Monitoring unrealized profit and loss is a cornerstone of market analysis. While realized profit and loss offer a snapshot of the market’s past behavior, unrealized profit, and loss provide a window into the market’s potential trajectory. This distinction becomes even more pronounced when we zero in on short-term holders.
Short-term holders, defined as entities holding Bitcoin (BTC) for less than 155 days, play a pivotal role in shaping the market dynamics. Their behavior, driven by recent market trends and short-term goals, profoundly influences Bitcoin’s price. Conversely, price movements can also sway their decisions, creating a feedback loop that stabilizes or destabilizes the market.
Recent data from Glassnode sheds light on the state of short-term holders. Following Bitcoin’s brief dip to $25,000 on Sep. 11, the percentage of short-term holder supply in loss rose to 97.61%. Bitcoin’s recovery to $27,000 reduced the supply loss to 59%. On Sep. 19.
The MVRV ratio shows short-term holders’ unrealized profit or loss relative to the asset’s market value.
By juxtaposing the extremes in STH-MVRV against its 155-day average, we can create upper and lower bands for the indicator. The upper band represents the mean plus one standard deviation, while the lower band is the mean minus one standard deviation.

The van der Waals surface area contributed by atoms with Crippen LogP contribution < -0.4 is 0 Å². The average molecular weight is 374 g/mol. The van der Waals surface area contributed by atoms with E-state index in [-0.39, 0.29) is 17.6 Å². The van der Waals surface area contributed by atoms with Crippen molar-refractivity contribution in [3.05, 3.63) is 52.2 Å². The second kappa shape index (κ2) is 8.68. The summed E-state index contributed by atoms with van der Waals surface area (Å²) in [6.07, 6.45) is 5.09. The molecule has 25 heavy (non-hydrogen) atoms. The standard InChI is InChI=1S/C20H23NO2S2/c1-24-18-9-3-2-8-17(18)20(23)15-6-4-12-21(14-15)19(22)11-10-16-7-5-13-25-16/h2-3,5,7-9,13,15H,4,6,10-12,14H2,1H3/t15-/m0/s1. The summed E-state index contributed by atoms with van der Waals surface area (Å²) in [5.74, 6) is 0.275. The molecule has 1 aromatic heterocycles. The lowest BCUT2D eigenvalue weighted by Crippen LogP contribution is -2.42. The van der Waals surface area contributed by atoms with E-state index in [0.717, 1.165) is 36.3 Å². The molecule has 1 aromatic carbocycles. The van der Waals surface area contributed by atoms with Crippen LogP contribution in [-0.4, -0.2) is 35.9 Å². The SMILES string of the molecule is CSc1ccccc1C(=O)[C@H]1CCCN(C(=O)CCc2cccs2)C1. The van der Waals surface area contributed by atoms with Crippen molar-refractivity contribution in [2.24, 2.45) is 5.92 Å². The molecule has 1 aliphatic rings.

These bands show that many of the market’s highs and lows correlated with significant deviations outside these boundaries. This indicates that recent investors were either reaping substantial profits or nursing significant losses during these periods.
As of Sep. 11, the STH-MVRV ratio hovers at 0.95, brushing against the lower band. It’s worth noting that the STH-MVRV dipped below this lower threshold on Aug. 15, coinciding with Bitcoin’s price slide from $29,000 to $26,000. The ratio has remained below this band since then.
The current position of the STH-MVRV ratio, coupled with the percentage of short-term holder supply in loss, suggests a heightened state of seller exhaustion. In the context of Bitcoin’s price, seller exhaustion implies that the selling pressure starts to wane as most short-term holders who want to sell have already done so. Historically, such scenarios have often paved the way for price recoveries as selling pressures diminish.
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